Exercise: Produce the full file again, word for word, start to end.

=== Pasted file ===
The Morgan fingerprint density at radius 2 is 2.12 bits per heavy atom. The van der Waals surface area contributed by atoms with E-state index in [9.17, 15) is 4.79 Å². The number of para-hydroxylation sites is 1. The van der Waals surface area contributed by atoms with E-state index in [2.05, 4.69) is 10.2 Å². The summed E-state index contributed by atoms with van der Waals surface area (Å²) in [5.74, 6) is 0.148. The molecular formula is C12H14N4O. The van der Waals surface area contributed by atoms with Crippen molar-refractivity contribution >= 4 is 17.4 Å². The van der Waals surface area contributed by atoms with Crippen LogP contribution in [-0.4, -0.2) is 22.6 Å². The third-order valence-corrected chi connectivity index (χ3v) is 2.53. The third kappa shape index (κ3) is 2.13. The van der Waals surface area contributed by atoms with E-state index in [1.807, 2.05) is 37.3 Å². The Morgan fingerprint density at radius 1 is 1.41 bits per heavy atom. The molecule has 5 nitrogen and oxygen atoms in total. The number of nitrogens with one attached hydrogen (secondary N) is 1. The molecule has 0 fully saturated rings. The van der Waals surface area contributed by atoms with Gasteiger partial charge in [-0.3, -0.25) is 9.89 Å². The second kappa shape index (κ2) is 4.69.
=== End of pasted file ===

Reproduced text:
The Morgan fingerprint density at radius 2 is 2.12 bits per heavy atom. The van der Waals surface area contributed by atoms with E-state index in [9.17, 15) is 4.79 Å². The number of para-hydroxylation sites is 1. The van der Waals surface area contributed by atoms with E-state index in [2.05, 4.69) is 10.2 Å². The summed E-state index contributed by atoms with van der Waals surface area (Å²) in [5.74, 6) is 0.148. The molecular formula is C12H14N4O. The van der Waals surface area contributed by atoms with Crippen molar-refractivity contribution >= 4 is 17.4 Å². The van der Waals surface area contributed by atoms with Crippen LogP contribution in [-0.4, -0.2) is 22.6 Å². The third-order valence-corrected chi connectivity index (χ3v) is 2.53. The third kappa shape index (κ3) is 2.13. The van der Waals surface area contributed by atoms with E-state index in [1.807, 2.05) is 37.3 Å². The Morgan fingerprint density at radius 1 is 1.41 bits per heavy atom. The molecule has 5 nitrogen and oxygen atoms in total. The number of nitrogens with one attached hydrogen (secondary N) is 1. The molecule has 0 fully saturated rings. The van der Waals surface area contributed by atoms with Gasteiger partial charge in [-0.3, -0.25) is 9.89 Å². The second kappa shape index (κ2) is 4.69.